MALLORCA AFICIONADOS – Francesca Martì

Mallorca aficionados

Francesca Martì

QUESTIONS & ANSWERS

Peter Panton: You grew up on the island of Mallorca, what’s your strongest memory of your childhood?
Francesca Martì: Looking up at the stars and the Universe with its beauty and its extent. This is so inspiring.

Q: When did you decide you wanted to become an artist?
A:  As a girl, I was always painting and drawing. I always loved creating with my hands, making my own toys and dresses… I had the possibility of studying art when I was 25. I did four years of art studies in Palma de Mallorca at the “Escuela libre del Mediterraneo”. After graduating my first solo exhibition was in 1989.

Q: How do you go about your average working day?
A:  I put in many hours, and very much discipline.

Q: What do you actually do to create a sculpture? How do you work?
A:  All things considered, it is an entirely long process. From dreams to motivation, from the birth of an idea to the passion… then after all, it is just work and it’s hard to transmit an expression and a message…

Q: The idea of creating a new type of visual language is challenging. Do you consider yourself as being an avant-garde artist?
A:  I feel extremely good when experimenting and I need to create something new no matter what I do… this is all very stimulating. Everything I do is done with passion, I believe in what I am achieving!

Q: Experimental artists are preoccupied with depicting what can’t normally be seen: emotional and psychological states. Your works seem to portray fear and you use strong blood red colours. What do  you exactly want to express?
A:  Maybe fear. Yes, we all have fear… Over a period I was using red as passion or blood. Today colour is an illusion for me, it’s energy…

Q: What’s fundamental to your work as an artist and what role does the artist have in society?
A:  Spiritual freedom. Expressing emotions, thoughts, love, energy. It’s very important to challenge questions and to give answers to each individual and to the Art Scene culture.

Q: What has been your greatest inspirational experience and how has your artistic life changed over time??
A:  Going to Petra in Jordan for the first time. No, my artistic life hasn’t changed but it has transformed and developed.

Q: Which artist do you most identify yourself with?
A:  An art critic said to me the other day: “I connect you to Gary Hill”. She is right…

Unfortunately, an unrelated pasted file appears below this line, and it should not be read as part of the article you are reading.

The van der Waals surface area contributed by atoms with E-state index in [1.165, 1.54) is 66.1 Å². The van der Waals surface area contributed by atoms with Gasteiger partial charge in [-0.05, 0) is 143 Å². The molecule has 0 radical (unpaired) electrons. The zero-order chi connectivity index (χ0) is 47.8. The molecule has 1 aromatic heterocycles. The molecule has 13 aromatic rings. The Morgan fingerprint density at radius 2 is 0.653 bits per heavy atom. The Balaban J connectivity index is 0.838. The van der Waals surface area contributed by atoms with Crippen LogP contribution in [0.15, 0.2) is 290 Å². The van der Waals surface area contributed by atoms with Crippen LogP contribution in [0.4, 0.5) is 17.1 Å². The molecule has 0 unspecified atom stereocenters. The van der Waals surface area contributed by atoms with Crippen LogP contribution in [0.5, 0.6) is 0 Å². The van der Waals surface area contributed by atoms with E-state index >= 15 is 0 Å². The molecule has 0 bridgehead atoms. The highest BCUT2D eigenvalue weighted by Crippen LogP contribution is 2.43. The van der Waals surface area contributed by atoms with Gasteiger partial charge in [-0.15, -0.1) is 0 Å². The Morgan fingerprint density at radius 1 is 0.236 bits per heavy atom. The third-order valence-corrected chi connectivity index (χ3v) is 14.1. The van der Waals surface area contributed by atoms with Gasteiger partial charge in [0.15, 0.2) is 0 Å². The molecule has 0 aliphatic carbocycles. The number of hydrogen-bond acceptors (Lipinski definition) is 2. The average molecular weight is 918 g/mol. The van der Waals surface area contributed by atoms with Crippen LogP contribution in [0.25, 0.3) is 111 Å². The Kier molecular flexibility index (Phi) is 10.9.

Q: Picasso is quoted as having said, “It took me four years to paint like Raphael, but a lifetime to paint like a child.” Do you agree with this statement?
A:  In my understanding he means that to learn a good technique can be done in 4 years, but to learn to create your own artistic language can take you a lifetime… 

Q: What’s your favourite personal art work?
A:  The first portrait of my daughter sleeping.

Q: What’s the best piece of advice you’ve ever been given?
A:  To be serene and firm, to focus and concentrate. Not to react in front of provocation.

Q: What memorable critical responses have you had to your work?
A: When I was told that I had: “The power of ideas”. I like to nurture my visions and to challenge the creative side in me. I never give up! I never want to lose my dreams!

Q: Is an artist’s life lonely? What do you do to counteract it?
A: This is an easy statement… we are all a little lonely and at the same time we resolve on how to counteract. I do like to share in life… 

Q: What makes you angry?
A:  Stupidities!

Q: Name something you love, and why.
A: The smell of the spring air. This fills my senses. 

Q:  What’s your relationship with food?
A: I love food! Asian food, and red wine!

Q:  What is your favourite book and who is your favourite author?
A: I have always keep in my memory, ever since I was 20 years old, the book called “Los renglones torcidos de Dios” written by Torcuato Luca De Tena. 

Q:  What’s your favourite film and favourite song?
A: Umberto Eco’s “The Name of the Rose” and as far as songs go “Wild is the Wind” sung by David Bowie.

Q:  Do you own a pet? What’s your special relationship with pets?
A: A dog, and it is a very easy relationship.

Q: What’s your most daunting, discouraging experience?
A:  The colossal fire which destroyed thousands of millennia olive trees, just around my mountain…

Q: What would you do without?
A:  Dying slowly and being sad.


Francesca Martìwas born in Soller, on the Mediterranean island of Mallorca, where she mainly lives and works.
She emerged on the Spanish art scene in the early 1990s with solo and group presentations in Palma, Barcelona and Madrid, soon followed by gallery and museum exhibitions all across Europe and in  Israel, South Korea and Australia. She has been awarded prizes for her multi-faceted projects featured at the international biennales of Cairo and Portugal.  The scale of Marti’s expressive drawings and bold sculptures fluctuates from the monumental to the intimate. Her work encompasses the fields of painting, photography, sculpture, video projection and performance, and her lyrical installations are often hybrid mixes of colour, paint, moving images and music, accompanied by original compositions and sounds. A 400-page monograph of her work – Francesca Marti’ Borders of Reality – was published in 2011.

www.francescamarti.com

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